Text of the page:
Direct interface with shop floor equipment. Some planning and scheduling systems can get utilization information from equipment, either directly or through the manufacturing execution system. This provides two advantages, the information is more current and it does not have to be entered by hand.
Increased employee satisfaction. Production planning systems can consider employee preferences when allocating resources to a job, allowing employees to work preferred hours or on preferred jobs.
Planning using data visualization. Traditional MRP systems produce reports and planning schedules. Manufacturing planning and scheduling systems do, too, but they are also beginning to offer other visualization tools, such as graphical comparisons of the results of different models.”
Manufacturing scheduling software for job shops
Tim Heston, editor for the Fabricators and Manufacturers Association’s thefabricator.com, illustrates how software can help with scheduling. He points out in his article, The Job Shop Schedule: Always Imperfect, Ever Adapting…
Whether the strategy is homegrown or purchased, all sources agree that scheduling must adapt to change.
Opinions vary widely on how best to handle such unpredictability. Some handle it through Excel. Others use visual scheduling boards, and some use software. And these days scheduling software is very different from that used decades ago. Software vendors tout features such as advanced planning and scheduling (APS), which can integrate with enterprise resource planning (ERP) software designed to account for the variable environment of the job shop.
Scheduling methodologies abound (forward scheduling, backward scheduling, and so on), and different software vendors may prescribe one or a combination, depending on the situation. But all experts agree that the real world of manufacturing is ever-changing, and the logic behind software must help create a production schedule that can recognize and adapt to those changes.”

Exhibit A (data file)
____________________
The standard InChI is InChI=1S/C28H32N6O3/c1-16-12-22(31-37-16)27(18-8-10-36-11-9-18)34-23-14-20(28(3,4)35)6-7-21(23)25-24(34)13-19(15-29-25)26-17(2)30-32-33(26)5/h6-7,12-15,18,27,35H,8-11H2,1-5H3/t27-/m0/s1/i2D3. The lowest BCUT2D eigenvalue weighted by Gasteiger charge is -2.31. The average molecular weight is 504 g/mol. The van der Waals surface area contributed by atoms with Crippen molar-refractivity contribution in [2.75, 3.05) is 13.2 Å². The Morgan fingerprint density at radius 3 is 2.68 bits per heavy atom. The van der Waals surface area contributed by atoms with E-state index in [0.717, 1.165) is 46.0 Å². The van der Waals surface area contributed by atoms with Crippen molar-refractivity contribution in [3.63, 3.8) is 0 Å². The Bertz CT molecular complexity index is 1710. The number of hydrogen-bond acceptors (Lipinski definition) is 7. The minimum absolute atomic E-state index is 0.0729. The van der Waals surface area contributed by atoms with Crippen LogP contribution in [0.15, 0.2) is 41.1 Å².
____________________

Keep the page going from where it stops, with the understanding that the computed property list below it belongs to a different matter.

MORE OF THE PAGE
Michael Balle, a lean management consultant, author and faculty member at the Lean Enterprise Institute, posts in his column on How to Manage Stock and Be Responsive to Varied Customer Demand…
So here’s the conundrum. The strength of an artisanship approach is the ability to produce one-off products with great care, and to be responsive to every customer’s unique requirements. The problem is that this diligence costs a great deal – artisans consider rework as a necessary component of quality and deadlines as lesser concerns to getting it right. And so artisans often price themselves out of the market, losing consumers to cheaper mass produced goods or services. Only in the luxury segment can excellent artisans make a living without having to improve drastically their efficiency. On the other hand, mass production operations could benefit greatly from the care artisans give to their work.”
Balancing quality and efficiency, art and science. It can be done. James Womack, considered the guru of lean management, cautions us that while we can learn some lessons from lean, there’s still an art to running and scheduling a job shop.
Lean manufacturing, does not however, lend itself so easily to the job shop where every day is different and every order is unique. “If you’re running a job shop where you never do anything the same way twice, you’re going to have a more difficult time utilizing the tools that have made lean manufacturing such a success on the assembly line,” Womack says. “That’s not to say that it can’t be done, you just need to be a little more creative in your approach.”
So what about you? How creative or scientific are you in your manufacturing scheduling?